We can too easily get caught up in feeling like the things which we classify as 'bad' are what make us interesting. It's an angst ridden outlook to have and one which is simply not true. The things which make us unique, which makes us beautiful and amazing and interesting, are not the experiences we've had but the lessons we've learned from them and how they have helped us grow. It is the ability to grow, change and accept challenges, which are admirable in another person.

Misery is not unique but the choices we make to grow out of suffering are completely down to the individual. Lyrics can be a wonderful way to share the experiences a person has had and the lessons they have learned from them. 

For a time I used to say all love songs were 'bunk'. I had a broken heart and I was quickly realising that a healthy relationship didn't involve finding someone to 'complete me' or 'be my breath' or 'give me reason to live'.

These are common themes in love songs pumped out for mass appeal. They might be catchy, fun to dance to and have a great music video, but golly gosh I wouldn't for one second recommend anyone base any merit on them.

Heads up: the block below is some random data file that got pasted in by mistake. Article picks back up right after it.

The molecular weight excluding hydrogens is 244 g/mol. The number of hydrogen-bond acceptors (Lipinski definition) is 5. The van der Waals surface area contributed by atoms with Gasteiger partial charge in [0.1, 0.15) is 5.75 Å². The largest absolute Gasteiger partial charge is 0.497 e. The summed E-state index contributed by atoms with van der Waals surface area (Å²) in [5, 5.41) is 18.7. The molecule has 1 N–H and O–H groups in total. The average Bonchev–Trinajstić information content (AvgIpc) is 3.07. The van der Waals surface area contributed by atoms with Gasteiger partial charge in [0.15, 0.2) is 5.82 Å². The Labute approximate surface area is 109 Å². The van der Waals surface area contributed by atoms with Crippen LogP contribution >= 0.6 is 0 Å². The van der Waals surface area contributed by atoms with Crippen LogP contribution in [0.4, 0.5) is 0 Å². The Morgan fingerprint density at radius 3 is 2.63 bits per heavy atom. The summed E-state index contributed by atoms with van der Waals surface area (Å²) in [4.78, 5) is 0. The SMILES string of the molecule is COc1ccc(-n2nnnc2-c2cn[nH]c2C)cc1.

But then I began to discover how many songs are about self love, self respect and self discovery. And a lot of them deal with heartbreak as the root of learning the importance of loving yourself first, best and always. 

I have put most of these songs onto a playlist which I've titled 'therapy'. They remind me that I'm not alone, other people have been there too and they are making an amazing, creative, vibrant living from what they've learned. They're able to express their suffering through lyrics and come out the other end stronger and better for it. Because they know that life isn't about being knocked down. Life is about how you are able to get up again.

Thursday, March 8, 2012

Things I learned from my mum

Yesterday was my mum's birthday so today's post is on honour of her.

My mum has always been a great influence in my life. For all the ways she might drive me up the wall, she has also given me some really incredible teachings to live my life by. I am grateful to her for so many things. I probably couldn't actually list them all but I want to take the time to share some of the most important lessons I have learned thanks to her guidance.